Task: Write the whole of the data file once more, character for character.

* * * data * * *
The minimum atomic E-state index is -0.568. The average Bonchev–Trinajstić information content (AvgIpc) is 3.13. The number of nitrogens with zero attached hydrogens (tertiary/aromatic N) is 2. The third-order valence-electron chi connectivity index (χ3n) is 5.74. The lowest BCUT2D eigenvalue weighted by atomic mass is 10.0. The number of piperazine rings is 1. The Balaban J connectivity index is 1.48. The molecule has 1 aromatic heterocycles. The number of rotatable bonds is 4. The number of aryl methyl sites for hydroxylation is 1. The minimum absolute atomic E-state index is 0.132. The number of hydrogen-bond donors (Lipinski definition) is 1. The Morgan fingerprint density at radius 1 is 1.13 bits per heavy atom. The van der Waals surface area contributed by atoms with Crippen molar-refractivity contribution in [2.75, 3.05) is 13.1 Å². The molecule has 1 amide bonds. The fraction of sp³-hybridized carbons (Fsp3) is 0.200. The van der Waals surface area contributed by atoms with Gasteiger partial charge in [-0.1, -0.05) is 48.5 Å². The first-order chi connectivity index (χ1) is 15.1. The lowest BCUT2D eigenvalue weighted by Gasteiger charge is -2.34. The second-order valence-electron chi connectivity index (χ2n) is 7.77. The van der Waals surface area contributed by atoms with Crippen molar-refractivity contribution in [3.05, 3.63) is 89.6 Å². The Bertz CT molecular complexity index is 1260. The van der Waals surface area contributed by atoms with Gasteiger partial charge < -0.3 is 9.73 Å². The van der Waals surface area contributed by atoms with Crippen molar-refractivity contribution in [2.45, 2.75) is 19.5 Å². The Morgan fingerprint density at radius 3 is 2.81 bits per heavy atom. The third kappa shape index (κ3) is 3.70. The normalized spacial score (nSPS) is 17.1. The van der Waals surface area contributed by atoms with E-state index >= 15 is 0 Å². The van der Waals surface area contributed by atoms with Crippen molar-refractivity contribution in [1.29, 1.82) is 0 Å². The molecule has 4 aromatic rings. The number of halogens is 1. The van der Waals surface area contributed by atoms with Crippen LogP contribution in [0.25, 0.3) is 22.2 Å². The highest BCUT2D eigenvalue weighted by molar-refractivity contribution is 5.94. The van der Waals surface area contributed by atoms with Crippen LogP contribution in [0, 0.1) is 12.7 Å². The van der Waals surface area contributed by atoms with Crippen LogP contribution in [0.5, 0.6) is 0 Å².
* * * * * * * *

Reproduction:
The minimum atomic E-state index is -0.568. The average Bonchev–Trinajstić information content (AvgIpc) is 3.13. The number of nitrogens with zero attached hydrogens (tertiary/aromatic N) is 2. The third-order valence-electron chi connectivity index (χ3n) is 5.74. The lowest BCUT2D eigenvalue weighted by atomic mass is 10.0. The number of piperazine rings is 1. The Balaban J connectivity index is 1.48. The molecule has 1 aromatic heterocycles. The number of rotatable bonds is 4. The number of aryl methyl sites for hydroxylation is 1. The minimum absolute atomic E-state index is 0.132. The number of hydrogen-bond donors (Lipinski definition) is 1. The Morgan fingerprint density at radius 1 is 1.13 bits per heavy atom. The van der Waals surface area contributed by atoms with Crippen molar-refractivity contribution in [2.75, 3.05) is 13.1 Å². The molecule has 1 amide bonds. The fraction of sp³-hybridized carbons (Fsp3) is 0.200. The van der Waals surface area contributed by atoms with Gasteiger partial charge in [-0.1, -0.05) is 48.5 Å². The first-order chi connectivity index (χ1) is 15.1. The lowest BCUT2D eigenvalue weighted by Gasteiger charge is -2.34. The second-order valence-electron chi connectivity index (χ2n) is 7.77. The van der Waals surface area contributed by atoms with Crippen molar-refractivity contribution in [3.05, 3.63) is 89.6 Å². The Bertz CT molecular complexity index is 1260. The van der Waals surface area contributed by atoms with Gasteiger partial charge < -0.3 is 9.73 Å². The van der Waals surface area contributed by atoms with Crippen molar-refractivity contribution in [2.45, 2.75) is 19.5 Å². The Morgan fingerprint density at radius 3 is 2.81 bits per heavy atom. The third kappa shape index (κ3) is 3.70. The normalized spacial score (nSPS) is 17.1. The van der Waals surface area contributed by atoms with E-state index >= 15 is 0 Å². The van der Waals surface area contributed by atoms with Crippen molar-refractivity contribution in [1.29, 1.82) is 0 Å². The molecule has 4 aromatic rings. The number of halogens is 1. The van der Waals surface area contributed by atoms with Crippen LogP contribution in [0.25, 0.3) is 22.2 Å². The highest BCUT2D eigenvalue weighted by molar-refractivity contribution is 5.94. The van der Waals surface area contributed by atoms with Crippen LogP contribution in [0, 0.1) is 12.7 Å². The van der Waals surface area contributed by atoms with Crippen LogP contribution in [0.5, 0.6) is 0 Å².